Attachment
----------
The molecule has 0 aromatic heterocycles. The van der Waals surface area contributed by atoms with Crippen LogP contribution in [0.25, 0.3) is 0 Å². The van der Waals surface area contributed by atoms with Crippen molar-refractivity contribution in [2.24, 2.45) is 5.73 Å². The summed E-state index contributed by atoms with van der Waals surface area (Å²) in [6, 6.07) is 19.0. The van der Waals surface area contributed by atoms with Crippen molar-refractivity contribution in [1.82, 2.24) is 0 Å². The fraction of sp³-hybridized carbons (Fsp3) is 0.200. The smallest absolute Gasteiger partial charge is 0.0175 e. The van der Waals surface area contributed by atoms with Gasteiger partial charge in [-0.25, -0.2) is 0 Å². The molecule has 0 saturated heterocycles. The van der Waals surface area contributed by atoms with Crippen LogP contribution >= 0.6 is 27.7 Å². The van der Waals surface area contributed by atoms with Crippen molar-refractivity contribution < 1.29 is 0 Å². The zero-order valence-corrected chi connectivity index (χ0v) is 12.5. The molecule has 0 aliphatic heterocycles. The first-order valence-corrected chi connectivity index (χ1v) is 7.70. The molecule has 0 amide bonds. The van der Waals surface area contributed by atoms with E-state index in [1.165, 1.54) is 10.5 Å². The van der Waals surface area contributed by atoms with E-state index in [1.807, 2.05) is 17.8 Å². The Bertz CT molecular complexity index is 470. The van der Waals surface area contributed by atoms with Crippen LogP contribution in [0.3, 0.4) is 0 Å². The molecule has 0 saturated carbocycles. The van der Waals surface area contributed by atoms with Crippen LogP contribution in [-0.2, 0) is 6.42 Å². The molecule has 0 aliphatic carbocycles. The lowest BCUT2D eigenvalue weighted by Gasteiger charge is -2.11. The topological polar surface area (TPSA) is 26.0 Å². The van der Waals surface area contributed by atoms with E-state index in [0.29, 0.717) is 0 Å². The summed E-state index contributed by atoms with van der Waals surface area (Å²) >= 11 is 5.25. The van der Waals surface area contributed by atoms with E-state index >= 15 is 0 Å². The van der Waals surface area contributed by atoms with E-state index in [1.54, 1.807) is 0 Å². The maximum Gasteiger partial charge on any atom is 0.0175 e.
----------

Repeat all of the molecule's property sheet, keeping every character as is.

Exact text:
The molecule has 0 aromatic heterocycles. The van der Waals surface area contributed by atoms with Crippen LogP contribution in [0.25, 0.3) is 0 Å². The van der Waals surface area contributed by atoms with Crippen molar-refractivity contribution in [2.24, 2.45) is 5.73 Å². The summed E-state index contributed by atoms with van der Waals surface area (Å²) in [6, 6.07) is 19.0. The van der Waals surface area contributed by atoms with Crippen molar-refractivity contribution in [1.82, 2.24) is 0 Å². The fraction of sp³-hybridized carbons (Fsp3) is 0.200. The smallest absolute Gasteiger partial charge is 0.0175 e. The van der Waals surface area contributed by atoms with Gasteiger partial charge in [-0.25, -0.2) is 0 Å². The molecule has 0 saturated heterocycles. The van der Waals surface area contributed by atoms with Crippen LogP contribution >= 0.6 is 27.7 Å². The van der Waals surface area contributed by atoms with Crippen molar-refractivity contribution < 1.29 is 0 Å². The zero-order valence-corrected chi connectivity index (χ0v) is 12.5. The molecule has 0 aliphatic heterocycles. The first-order valence-corrected chi connectivity index (χ1v) is 7.70. The molecule has 0 amide bonds. The van der Waals surface area contributed by atoms with E-state index in [1.165, 1.54) is 10.5 Å². The van der Waals surface area contributed by atoms with E-state index in [1.807, 2.05) is 17.8 Å². The Bertz CT molecular complexity index is 470. The van der Waals surface area contributed by atoms with Crippen LogP contribution in [0.3, 0.4) is 0 Å². The molecule has 0 saturated carbocycles. The van der Waals surface area contributed by atoms with Crippen LogP contribution in [-0.2, 0) is 6.42 Å². The molecule has 0 aliphatic carbocycles. The lowest BCUT2D eigenvalue weighted by Gasteiger charge is -2.11. The topological polar surface area (TPSA) is 26.0 Å². The van der Waals surface area contributed by atoms with E-state index in [0.29, 0.717) is 0 Å². The summed E-state index contributed by atoms with van der Waals surface area (Å²) >= 11 is 5.25. The van der Waals surface area contributed by atoms with E-state index >= 15 is 0 Å². The van der Waals surface area contributed by atoms with E-state index in [1.54, 1.807) is 0 Å². The maximum Gasteiger partial charge on any atom is 0.0175 e.